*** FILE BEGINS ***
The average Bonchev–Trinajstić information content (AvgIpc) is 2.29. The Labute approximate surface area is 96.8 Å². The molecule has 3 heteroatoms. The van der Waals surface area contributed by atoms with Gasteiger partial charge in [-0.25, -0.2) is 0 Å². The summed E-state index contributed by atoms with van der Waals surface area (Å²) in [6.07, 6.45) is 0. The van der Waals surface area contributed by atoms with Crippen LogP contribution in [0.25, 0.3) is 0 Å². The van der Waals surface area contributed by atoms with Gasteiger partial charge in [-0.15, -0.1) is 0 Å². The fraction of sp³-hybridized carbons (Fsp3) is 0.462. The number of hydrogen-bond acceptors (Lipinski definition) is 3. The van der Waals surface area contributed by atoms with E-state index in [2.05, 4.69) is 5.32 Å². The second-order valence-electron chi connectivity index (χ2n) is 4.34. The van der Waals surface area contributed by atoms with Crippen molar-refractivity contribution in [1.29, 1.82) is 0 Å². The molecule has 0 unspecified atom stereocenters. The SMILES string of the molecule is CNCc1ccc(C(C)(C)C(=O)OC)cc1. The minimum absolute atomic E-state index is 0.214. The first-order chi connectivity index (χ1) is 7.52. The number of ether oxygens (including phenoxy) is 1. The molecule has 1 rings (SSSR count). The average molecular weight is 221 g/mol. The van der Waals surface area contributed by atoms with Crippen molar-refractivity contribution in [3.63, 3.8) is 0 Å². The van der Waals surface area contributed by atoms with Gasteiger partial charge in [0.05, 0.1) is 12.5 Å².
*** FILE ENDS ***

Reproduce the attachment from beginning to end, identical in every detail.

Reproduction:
The average Bonchev–Trinajstić information content (AvgIpc) is 2.29. The Labute approximate surface area is 96.8 Å². The molecule has 3 heteroatoms. The van der Waals surface area contributed by atoms with Gasteiger partial charge in [-0.25, -0.2) is 0 Å². The summed E-state index contributed by atoms with van der Waals surface area (Å²) in [6.07, 6.45) is 0. The van der Waals surface area contributed by atoms with Crippen LogP contribution in [0.25, 0.3) is 0 Å². The van der Waals surface area contributed by atoms with Gasteiger partial charge in [-0.15, -0.1) is 0 Å². The fraction of sp³-hybridized carbons (Fsp3) is 0.462. The number of hydrogen-bond acceptors (Lipinski definition) is 3. The van der Waals surface area contributed by atoms with E-state index in [2.05, 4.69) is 5.32 Å². The second-order valence-electron chi connectivity index (χ2n) is 4.34. The van der Waals surface area contributed by atoms with Crippen molar-refractivity contribution in [1.29, 1.82) is 0 Å². The molecule has 0 unspecified atom stereocenters. The SMILES string of the molecule is CNCc1ccc(C(C)(C)C(=O)OC)cc1. The minimum absolute atomic E-state index is 0.214. The first-order chi connectivity index (χ1) is 7.52. The number of ether oxygens (including phenoxy) is 1. The molecule has 1 rings (SSSR count). The average molecular weight is 221 g/mol. The van der Waals surface area contributed by atoms with Crippen molar-refractivity contribution in [3.63, 3.8) is 0 Å². The van der Waals surface area contributed by atoms with Gasteiger partial charge in [0.05, 0.1) is 12.5 Å².